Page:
UND puts Humvee through its paces, assisted by minivan mom: Me
The University’s multiyear research could change the engineering of frontline military vehicles, as I can explain (if I survive)
DISTRIBUTION STATEMENT A. Approved for public release; distribution is unlimited. OPSEC#7984.
Understand, I may be the least military-minded person in the Dakotas.
A Flight Suit is the stretchy pants and slouchy sweater I wear when I take Delta to the Twin Cities, and a High-Value Target is the ritzy Edina big-box store where I like to shop and sip Starbucks when I get there.
So how did I wind up here: navigating a Humvee through the grasslands of a North Dakota National Guard training base, all the while trying to skirt simulated minefields and avoid drawing “enemy” fire?
The answer is that UND research can take its participants to the far corners of the Earth. And in my case, it took me to Camp Grafton South, a 10,000-acre training site southeast of Devils Lake, N.D.
That’s where UND engineers, computer scientists, psychologists and others are working to develop a “heads-up” windshield display for the military. And that’s where — both to take part in this research and then write about it for UND Today — I volunteered to help.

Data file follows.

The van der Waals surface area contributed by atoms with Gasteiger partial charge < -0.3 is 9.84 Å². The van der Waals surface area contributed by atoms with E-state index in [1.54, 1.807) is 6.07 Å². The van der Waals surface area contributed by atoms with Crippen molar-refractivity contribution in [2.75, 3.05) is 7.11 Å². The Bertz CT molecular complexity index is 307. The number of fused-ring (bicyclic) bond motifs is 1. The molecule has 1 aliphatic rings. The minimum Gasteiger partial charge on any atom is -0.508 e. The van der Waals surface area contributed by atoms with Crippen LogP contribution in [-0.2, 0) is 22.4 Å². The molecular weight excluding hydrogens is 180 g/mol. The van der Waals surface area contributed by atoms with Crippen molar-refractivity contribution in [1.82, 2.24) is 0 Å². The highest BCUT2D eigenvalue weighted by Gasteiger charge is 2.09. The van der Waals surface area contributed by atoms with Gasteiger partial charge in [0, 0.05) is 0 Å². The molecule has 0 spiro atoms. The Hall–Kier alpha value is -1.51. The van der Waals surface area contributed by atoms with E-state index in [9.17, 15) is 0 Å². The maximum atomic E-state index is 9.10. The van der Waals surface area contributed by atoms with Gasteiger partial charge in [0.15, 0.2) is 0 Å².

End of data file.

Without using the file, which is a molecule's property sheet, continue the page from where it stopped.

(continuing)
“Help!” is just what I found myself wanting to yell, too, as my tablet with its map of our route kept freezing as our Humvee jolted through every remote dip and raised dust rounding every prairie curve. I sure could use a heads-up display right about now, I thought to myself with a rueful grin.
But tracking how Humvee teams respond to such stress was the point of the whole exercise, I knew. So we soldiered on — “we” being myself, the vehicle’s operator, and the two UND researchers in the back seat who were recording our every move.
Brandt is a retired Air Force lieutenant colonel and former Global Hawk pilot, so he’s all about the human-machine interface. “And moving into our future, it’s very clear to me that the friction between humans and machines operating together needs to be addressed,” he said.
“This project is about figuring out how humans and machines can ideally work together to complete tasks and create better capability, capacity, effectiveness and efficiency of operation.”
Two heads (or 20) are better than one
That explains why I had electrodes stuck all over my head and multiple Smart Eye eye-tracking cameras following my every gaze. Yet another sophisticated software program captured my every facial expression like a human mood ring. In fact, the integrated system could tell not only if and when I was looking down at my tablet or out the window, but also — by micro-measuring the distance between my pupils — whether I was focusing on the Humvee’s side mirror, say, rather than a smidge to the right at the herd of cattle on the horizon.
And that volume of detailed data is what’s needed in order to measure and mitigate the heavy task load on Humvee teams — the ultimate multitaskers, Brandt said. The idea is to figure out what tools will help the teams make the best decisions under the extraordinary stress of combat, just like speedometers and fuel indicators help us Nordstrom warriors drive.